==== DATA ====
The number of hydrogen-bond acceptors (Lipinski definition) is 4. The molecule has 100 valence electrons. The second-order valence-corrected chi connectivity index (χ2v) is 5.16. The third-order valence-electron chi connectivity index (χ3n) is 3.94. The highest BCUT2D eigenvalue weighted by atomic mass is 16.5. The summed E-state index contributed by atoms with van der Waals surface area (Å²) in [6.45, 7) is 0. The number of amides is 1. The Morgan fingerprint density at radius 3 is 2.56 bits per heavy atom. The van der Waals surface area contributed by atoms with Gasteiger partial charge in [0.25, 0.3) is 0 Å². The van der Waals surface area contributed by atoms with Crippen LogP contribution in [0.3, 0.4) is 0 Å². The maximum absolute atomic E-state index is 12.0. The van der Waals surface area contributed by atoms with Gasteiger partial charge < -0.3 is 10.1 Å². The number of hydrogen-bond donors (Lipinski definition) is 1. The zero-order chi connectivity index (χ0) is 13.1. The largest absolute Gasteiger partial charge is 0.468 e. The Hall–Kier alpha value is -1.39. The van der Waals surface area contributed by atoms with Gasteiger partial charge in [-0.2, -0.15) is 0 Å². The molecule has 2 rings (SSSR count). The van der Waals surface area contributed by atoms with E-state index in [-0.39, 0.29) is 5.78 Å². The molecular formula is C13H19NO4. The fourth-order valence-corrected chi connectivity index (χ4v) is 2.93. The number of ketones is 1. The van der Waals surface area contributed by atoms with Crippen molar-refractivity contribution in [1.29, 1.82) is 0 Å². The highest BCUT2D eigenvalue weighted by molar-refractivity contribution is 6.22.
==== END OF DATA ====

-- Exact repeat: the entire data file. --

The number of hydrogen-bond acceptors (Lipinski definition) is 4. The molecule has 100 valence electrons. The second-order valence-corrected chi connectivity index (χ2v) is 5.16. The third-order valence-electron chi connectivity index (χ3n) is 3.94. The highest BCUT2D eigenvalue weighted by atomic mass is 16.5. The summed E-state index contributed by atoms with van der Waals surface area (Å²) in [6.45, 7) is 0. The number of amides is 1. The Morgan fingerprint density at radius 3 is 2.56 bits per heavy atom. The van der Waals surface area contributed by atoms with Gasteiger partial charge in [0.25, 0.3) is 0 Å². The van der Waals surface area contributed by atoms with Crippen LogP contribution in [0.3, 0.4) is 0 Å². The maximum absolute atomic E-state index is 12.0. The van der Waals surface area contributed by atoms with Gasteiger partial charge < -0.3 is 10.1 Å². The number of hydrogen-bond donors (Lipinski definition) is 1. The zero-order chi connectivity index (χ0) is 13.1. The largest absolute Gasteiger partial charge is 0.468 e. The Hall–Kier alpha value is -1.39. The van der Waals surface area contributed by atoms with Gasteiger partial charge in [-0.2, -0.15) is 0 Å². The molecule has 2 rings (SSSR count). The van der Waals surface area contributed by atoms with E-state index in [-0.39, 0.29) is 5.78 Å². The molecular formula is C13H19NO4. The fourth-order valence-corrected chi connectivity index (χ4v) is 2.93. The number of ketones is 1. The van der Waals surface area contributed by atoms with Crippen molar-refractivity contribution in [1.29, 1.82) is 0 Å². The highest BCUT2D eigenvalue weighted by molar-refractivity contribution is 6.22.